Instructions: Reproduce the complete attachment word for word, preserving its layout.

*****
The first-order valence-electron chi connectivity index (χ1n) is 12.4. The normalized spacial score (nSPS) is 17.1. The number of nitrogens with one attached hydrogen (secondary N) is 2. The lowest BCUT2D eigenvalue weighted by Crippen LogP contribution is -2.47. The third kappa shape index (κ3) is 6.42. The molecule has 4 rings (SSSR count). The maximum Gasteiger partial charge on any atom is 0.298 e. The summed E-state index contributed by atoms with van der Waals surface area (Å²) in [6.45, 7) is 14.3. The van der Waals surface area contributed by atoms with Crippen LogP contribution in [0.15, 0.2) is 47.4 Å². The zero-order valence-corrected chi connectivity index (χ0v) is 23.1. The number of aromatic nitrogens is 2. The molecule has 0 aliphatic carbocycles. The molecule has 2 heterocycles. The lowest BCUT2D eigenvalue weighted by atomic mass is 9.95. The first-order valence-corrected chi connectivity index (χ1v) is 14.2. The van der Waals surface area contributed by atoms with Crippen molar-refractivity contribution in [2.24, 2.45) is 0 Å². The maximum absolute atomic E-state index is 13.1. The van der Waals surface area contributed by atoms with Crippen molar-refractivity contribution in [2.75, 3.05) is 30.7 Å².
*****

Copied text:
The first-order valence-electron chi connectivity index (χ1n) is 12.4. The normalized spacial score (nSPS) is 17.1. The number of nitrogens with one attached hydrogen (secondary N) is 2. The lowest BCUT2D eigenvalue weighted by Crippen LogP contribution is -2.47. The third kappa shape index (κ3) is 6.42. The molecule has 4 rings (SSSR count). The maximum Gasteiger partial charge on any atom is 0.298 e. The summed E-state index contributed by atoms with van der Waals surface area (Å²) in [6.45, 7) is 14.3. The van der Waals surface area contributed by atoms with Crippen LogP contribution in [0.15, 0.2) is 47.4 Å². The zero-order valence-corrected chi connectivity index (χ0v) is 23.1. The number of aromatic nitrogens is 2. The molecule has 0 aliphatic carbocycles. The molecule has 2 heterocycles. The lowest BCUT2D eigenvalue weighted by atomic mass is 9.95. The first-order valence-corrected chi connectivity index (χ1v) is 14.2. The van der Waals surface area contributed by atoms with Crippen molar-refractivity contribution in [2.24, 2.45) is 0 Å². The maximum absolute atomic E-state index is 13.1. The van der Waals surface area contributed by atoms with Crippen molar-refractivity contribution in [2.75, 3.05) is 30.7 Å².